It’s also fun to see him rival with Wang Yeo, whom he sees as flashy, and to see the two of them try to one up each other with their powers.
I’m a bit glad that the first episode is 90 minutes long because it helps flesh out the story a little more. There are many gaps of knowledge that need to be filled, especially what Lee El’s role really is when she turns young again in the present day and sort of seduces Duk Hwa, but at least the set up is all there in the first episode. It’s very clear that this is going to be a very complex world with many rules, so it really needs the time to lay the foundations. The longer running time also lent itself to a more cinematic experience. The entire battle sequence and scenes in the historical era are so artistically done that I felt like I was watching a movie rather than a drama. I did worry a bit though that the production spent their entire budget on the first couple of episodes, and everything is going to suck after that. But the experience was kind of worth it in giving a solid first impression.
The only drawback to the length of the episode was that the director had a lot of time to do a lot of slow-mo scenes and draw out the meaningful looks with so many angles. There was also an excess of blood for every slow death scene and I almost wondered if it was a bit too dramatic. I saw hints of Descendants of the Sun, but I think the drama manages to stand on its own. Kim Eun Sook has certainly made a very good impression with the first episode, and now all I can hope is that she keeps it up throughout the series and doesn’t turn the female lead into mush. I like that Ji Eun Tak is currently spunky and a little silly; what more can you ask of a high schooler? But if the drama veers too much into the melodramatic side where Eun Tak has no agency, then it’s not going to be fun. And I’m going to quickly tire of this show.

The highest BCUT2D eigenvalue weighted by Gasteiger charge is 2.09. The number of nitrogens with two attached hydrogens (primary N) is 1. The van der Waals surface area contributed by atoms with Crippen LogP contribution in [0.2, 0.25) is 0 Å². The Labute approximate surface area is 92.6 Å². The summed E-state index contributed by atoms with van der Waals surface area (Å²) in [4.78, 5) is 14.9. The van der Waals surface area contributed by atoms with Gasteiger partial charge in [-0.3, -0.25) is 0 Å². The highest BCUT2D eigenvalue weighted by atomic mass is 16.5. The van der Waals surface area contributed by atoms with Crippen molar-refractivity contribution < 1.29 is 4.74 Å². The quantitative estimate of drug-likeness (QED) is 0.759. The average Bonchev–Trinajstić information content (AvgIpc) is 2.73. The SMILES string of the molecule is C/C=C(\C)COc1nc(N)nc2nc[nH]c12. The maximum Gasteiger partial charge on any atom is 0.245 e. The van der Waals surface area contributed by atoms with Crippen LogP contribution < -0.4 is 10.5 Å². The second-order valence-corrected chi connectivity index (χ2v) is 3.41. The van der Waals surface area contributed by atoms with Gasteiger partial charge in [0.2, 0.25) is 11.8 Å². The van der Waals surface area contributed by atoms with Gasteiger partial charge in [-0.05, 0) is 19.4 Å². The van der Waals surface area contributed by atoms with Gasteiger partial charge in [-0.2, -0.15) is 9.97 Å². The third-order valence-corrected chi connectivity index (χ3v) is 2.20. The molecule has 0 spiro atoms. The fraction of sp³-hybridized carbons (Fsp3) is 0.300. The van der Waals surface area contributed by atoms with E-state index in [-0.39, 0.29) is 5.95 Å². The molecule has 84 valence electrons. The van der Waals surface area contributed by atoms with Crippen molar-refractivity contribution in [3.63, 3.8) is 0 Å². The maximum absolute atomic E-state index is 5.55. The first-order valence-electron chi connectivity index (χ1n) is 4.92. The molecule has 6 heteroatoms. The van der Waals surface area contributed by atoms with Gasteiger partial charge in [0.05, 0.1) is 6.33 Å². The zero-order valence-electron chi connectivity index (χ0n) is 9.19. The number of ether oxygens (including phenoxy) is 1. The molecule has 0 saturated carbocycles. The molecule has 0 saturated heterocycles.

The acting is what’s really selling the drama to me right now, and I’m hoping that the stellar cast and deft directing will help hide any writing flaws that may come about.